And if Gerrit Cole can also get it together down the stretch.................

Friday, March 21, 2014

Pitt finally beats a higher seed

The Pitt Men's basketball team achieved something in its second round NCAA tournament game on Thursday that it hadn't accomplished since 1981--a victory over a higher seed.

In fairness, it was only a victory over an eight seed, as the Panthers, seeded ninth in the South region, easily disposed of Colorado, 77-48, in a game that Pitt was favored to win by six points.

But for a program that hasn't had much to hang its hat on with regards to the Big Dance, at least it was something. And that 29 point victory also marked the largest tournament win in program history. (A fairly remarkable and surprising feat, when you consider the many high seeds the basketball program has enjoyed since I started following it back in 1987 as a 14 year old.)

The impressive win sets up a date with Florida Saturday afternoon at 12:15 ET. The Gators aren't just the number one seed in the South bracket, they're the number one seed, overall, so, obviously, Pitt will have its hands full.

Can the Panthers win? This remains to be seen, but they've been on the other side of this kind of equation many times over the years and failed.

Why not Pitt? Why not now?

Monday, March 17, 2014

Maybe we've been too hard on Pitt for its failure to reach the Final Four

Like a lot of Pitt basketball fans, I've had many dreams over the years of watching my favorite team cut down the nets in some gym somewhere after reaching the Promised Land of collegiate basketball--the Final Four.

 Unfortunately, despite making it to the NCAA Tournament in 11 of the previous 12 seasons, dating back to the 2001/2002 campaign, the closest the Panthers have come is the Elite 8, which they lost in agonizing fashion to Scottie Reynolds and Villanova.

 Speaking of which, the Wildcats obviously advanced to the Final Four after dispatching Pitt, and as it turns out, that occurrence wasn't exactly the exception to the rule.

 Six of the 11 teams that knocked the Panthers out of the tournament since 2002 actually went on to reach the Final Four.

 In 2003, behind future NBA legend Dwyane Wade, Marquette defeated the Panthers in the regional semi-finals before reaching the Final Four.

 A season later, Oklahoma St. did the exact same thing and then went on to defeat St. Joseph's in the regional finals to reach the Final Four.

 Three seasons later, Jamie Dixon's Panthers faced off against the team with the coach that resurrected the program in the early 00s--Ben Howland--who led his new team--UCLA--to the Final Four after knocking off his old team in the, you guessed it, regional semi-finals.

 Then there was the aforementioned agony in 2009.

 After that, came a loss to Butler in the round of 32 in 2011, which Pitt entered as a number one seed. Butler then went on to make its second straight appearance in the National Championship game (and suffer its second straight loss), falling to Connecticut.

 And finally, a season ago, the Panthers, a number eight seed, were simply dismantled by number nine seed Wichita St., who then went on to, again, you guessed it, reach the Final Four.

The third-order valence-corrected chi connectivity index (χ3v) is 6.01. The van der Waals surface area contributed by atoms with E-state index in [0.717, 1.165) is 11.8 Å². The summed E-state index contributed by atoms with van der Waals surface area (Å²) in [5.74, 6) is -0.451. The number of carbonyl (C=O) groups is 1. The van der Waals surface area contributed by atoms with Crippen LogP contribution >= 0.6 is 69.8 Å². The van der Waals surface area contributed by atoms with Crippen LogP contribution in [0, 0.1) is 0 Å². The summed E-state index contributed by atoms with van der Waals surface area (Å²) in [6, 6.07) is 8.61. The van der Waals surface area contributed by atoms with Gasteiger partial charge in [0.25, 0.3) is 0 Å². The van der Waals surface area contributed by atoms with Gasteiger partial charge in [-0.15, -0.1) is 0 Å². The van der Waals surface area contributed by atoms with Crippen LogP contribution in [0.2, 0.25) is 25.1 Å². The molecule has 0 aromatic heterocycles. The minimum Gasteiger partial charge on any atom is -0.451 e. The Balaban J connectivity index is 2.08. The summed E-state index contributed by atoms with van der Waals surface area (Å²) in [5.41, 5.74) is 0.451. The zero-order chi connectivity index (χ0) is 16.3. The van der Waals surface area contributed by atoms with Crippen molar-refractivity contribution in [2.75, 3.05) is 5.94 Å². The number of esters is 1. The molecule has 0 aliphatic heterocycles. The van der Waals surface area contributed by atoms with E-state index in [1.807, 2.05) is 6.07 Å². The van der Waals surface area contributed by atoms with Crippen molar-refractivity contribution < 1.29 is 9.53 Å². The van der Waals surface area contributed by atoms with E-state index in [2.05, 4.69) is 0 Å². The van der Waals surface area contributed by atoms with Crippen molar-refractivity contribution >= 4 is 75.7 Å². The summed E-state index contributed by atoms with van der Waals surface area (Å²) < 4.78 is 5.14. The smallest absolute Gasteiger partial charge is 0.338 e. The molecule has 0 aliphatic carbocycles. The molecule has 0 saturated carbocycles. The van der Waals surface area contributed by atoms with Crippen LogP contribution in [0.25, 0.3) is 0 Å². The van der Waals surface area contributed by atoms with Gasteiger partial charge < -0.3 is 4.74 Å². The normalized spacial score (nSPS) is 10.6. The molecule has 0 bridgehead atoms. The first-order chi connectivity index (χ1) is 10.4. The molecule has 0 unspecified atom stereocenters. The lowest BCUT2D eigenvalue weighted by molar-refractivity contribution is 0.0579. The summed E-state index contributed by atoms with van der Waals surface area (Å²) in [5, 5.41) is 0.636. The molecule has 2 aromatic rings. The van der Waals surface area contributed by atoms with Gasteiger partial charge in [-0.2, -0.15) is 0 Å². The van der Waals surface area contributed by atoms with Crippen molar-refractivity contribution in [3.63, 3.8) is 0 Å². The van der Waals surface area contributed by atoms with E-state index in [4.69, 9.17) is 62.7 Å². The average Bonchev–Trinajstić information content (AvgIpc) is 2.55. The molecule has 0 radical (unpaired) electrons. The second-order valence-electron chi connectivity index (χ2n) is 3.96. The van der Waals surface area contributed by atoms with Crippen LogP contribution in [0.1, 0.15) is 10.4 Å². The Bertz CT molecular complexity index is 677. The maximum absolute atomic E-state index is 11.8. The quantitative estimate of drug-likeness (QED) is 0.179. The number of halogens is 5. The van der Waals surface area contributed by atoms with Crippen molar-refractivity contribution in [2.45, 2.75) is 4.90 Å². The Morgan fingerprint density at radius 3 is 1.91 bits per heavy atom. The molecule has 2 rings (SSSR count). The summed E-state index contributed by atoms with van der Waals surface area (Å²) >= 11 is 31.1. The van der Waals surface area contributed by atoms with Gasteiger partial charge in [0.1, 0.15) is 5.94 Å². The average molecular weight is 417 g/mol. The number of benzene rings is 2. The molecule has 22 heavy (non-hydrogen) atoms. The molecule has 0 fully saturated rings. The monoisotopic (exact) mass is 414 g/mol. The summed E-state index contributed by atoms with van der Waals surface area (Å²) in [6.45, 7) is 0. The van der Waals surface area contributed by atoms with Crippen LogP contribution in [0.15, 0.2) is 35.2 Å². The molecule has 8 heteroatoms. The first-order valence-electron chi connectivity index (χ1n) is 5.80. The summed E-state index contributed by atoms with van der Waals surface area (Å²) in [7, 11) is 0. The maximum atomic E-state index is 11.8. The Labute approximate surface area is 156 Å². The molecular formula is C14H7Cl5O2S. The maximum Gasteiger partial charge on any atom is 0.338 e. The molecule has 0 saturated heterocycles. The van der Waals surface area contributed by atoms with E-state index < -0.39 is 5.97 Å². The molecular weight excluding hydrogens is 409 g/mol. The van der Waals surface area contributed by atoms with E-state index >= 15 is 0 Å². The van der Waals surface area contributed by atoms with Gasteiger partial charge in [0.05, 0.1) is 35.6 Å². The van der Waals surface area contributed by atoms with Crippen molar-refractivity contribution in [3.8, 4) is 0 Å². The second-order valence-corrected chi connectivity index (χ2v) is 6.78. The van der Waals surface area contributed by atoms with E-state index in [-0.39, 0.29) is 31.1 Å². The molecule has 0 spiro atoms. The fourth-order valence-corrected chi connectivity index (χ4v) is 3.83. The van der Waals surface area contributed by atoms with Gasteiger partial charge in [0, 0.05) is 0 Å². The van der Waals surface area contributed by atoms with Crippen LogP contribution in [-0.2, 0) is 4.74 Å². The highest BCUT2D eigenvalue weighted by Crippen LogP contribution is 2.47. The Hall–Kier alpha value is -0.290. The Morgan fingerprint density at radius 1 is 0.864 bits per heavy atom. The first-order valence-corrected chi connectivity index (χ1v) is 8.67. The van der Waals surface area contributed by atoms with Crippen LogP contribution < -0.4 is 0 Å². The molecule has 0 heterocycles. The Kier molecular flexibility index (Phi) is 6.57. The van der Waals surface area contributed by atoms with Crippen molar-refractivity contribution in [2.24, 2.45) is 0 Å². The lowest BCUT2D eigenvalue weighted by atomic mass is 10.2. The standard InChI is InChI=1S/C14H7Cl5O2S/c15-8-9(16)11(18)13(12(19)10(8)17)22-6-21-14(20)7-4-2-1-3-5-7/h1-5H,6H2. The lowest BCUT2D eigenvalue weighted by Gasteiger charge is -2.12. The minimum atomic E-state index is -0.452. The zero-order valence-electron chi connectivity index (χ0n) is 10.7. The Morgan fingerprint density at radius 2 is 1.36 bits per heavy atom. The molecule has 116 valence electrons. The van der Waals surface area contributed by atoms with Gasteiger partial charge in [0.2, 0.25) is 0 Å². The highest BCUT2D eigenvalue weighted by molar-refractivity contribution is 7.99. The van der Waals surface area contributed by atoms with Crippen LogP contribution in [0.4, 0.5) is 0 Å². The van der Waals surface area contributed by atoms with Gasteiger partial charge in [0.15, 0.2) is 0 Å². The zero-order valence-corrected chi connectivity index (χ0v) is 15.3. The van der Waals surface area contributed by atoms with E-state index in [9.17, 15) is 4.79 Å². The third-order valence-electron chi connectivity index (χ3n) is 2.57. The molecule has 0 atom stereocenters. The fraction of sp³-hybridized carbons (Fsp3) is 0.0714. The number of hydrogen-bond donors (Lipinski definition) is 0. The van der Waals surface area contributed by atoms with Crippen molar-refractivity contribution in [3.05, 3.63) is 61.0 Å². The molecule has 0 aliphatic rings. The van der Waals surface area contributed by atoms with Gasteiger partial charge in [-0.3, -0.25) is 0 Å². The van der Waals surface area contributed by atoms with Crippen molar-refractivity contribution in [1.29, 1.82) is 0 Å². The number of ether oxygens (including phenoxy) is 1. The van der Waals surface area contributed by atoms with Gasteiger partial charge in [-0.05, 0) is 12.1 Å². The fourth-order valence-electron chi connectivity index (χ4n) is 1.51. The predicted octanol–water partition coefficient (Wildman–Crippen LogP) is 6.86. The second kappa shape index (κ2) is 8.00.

Kind of amazing when you think about it. Maybe the Panthers just need to get a better draw.

Sunday, March 16, 2014

Pitt gets No. 9 seed and will face No. 8 Colorado on Thursday afternoon in Orlando

What a difference a Newkirk makes. It wasn't long ago that I, along with many other Panthers fans, expressed angst and worry that the team's chances of making the NCAA tournament were quickly dwindling away.

And there was good reason for such concern.

After starting the year 18-2, and after starting out 6-1 in its first year in the ACC, Pitt stumbled, starting with a bad home loss to the Blue Devils in late-January, and lost six of 10 games.

At 22-8, following an improbable home loss to NC State, the Panthers RPI was a very dreadful 53; for a team hoping for an at-large bid, that ranking didn't bode well.

With only one regular season game remaining at Clemson, it was time to put up or shut up. And just when it looked like Pitt would be shut up, once and for all, the team erased a five point deficit in the final 2.4 seconds and tied the game on a Josh Newkirk buzzer beater following a turnover by the Tigers while trying to inbound the basketball.

Pitt would go on to win, 83-78, in overtime, and the consensus was that it would be enough to secure the at-large bid.

I don't know if that was the case or not, but the Panthers put any remaining fears to rest by advancing to the semi-finals of their first ACC tournament after impressive victories over Wake Forest and North Carolina.

The latest RPI rankings had Pitt at 38, and true to form they earned the number nine seed in the South region and will face the eighth seeded Buffaloes of Colorado this Thursday afternoon in Orlando, Fla.

The Panthers have never defeated a higher seeded team in the NCAA tournament, so a win over Colorado would at least be a milestone moment for the program. Unfortunately, after that, it will most likely be a match-up against Florida, the number one over all seed, in its own backyard.

Seems like an impossible task, but the Panthers did almost knock off Syracuse twice and Virginia twice, so it wouldn't totally shock me if Pitt at least made a game of it against the Gators.

I guess we'll soon find out. At any rate, the Panthers are going dancing.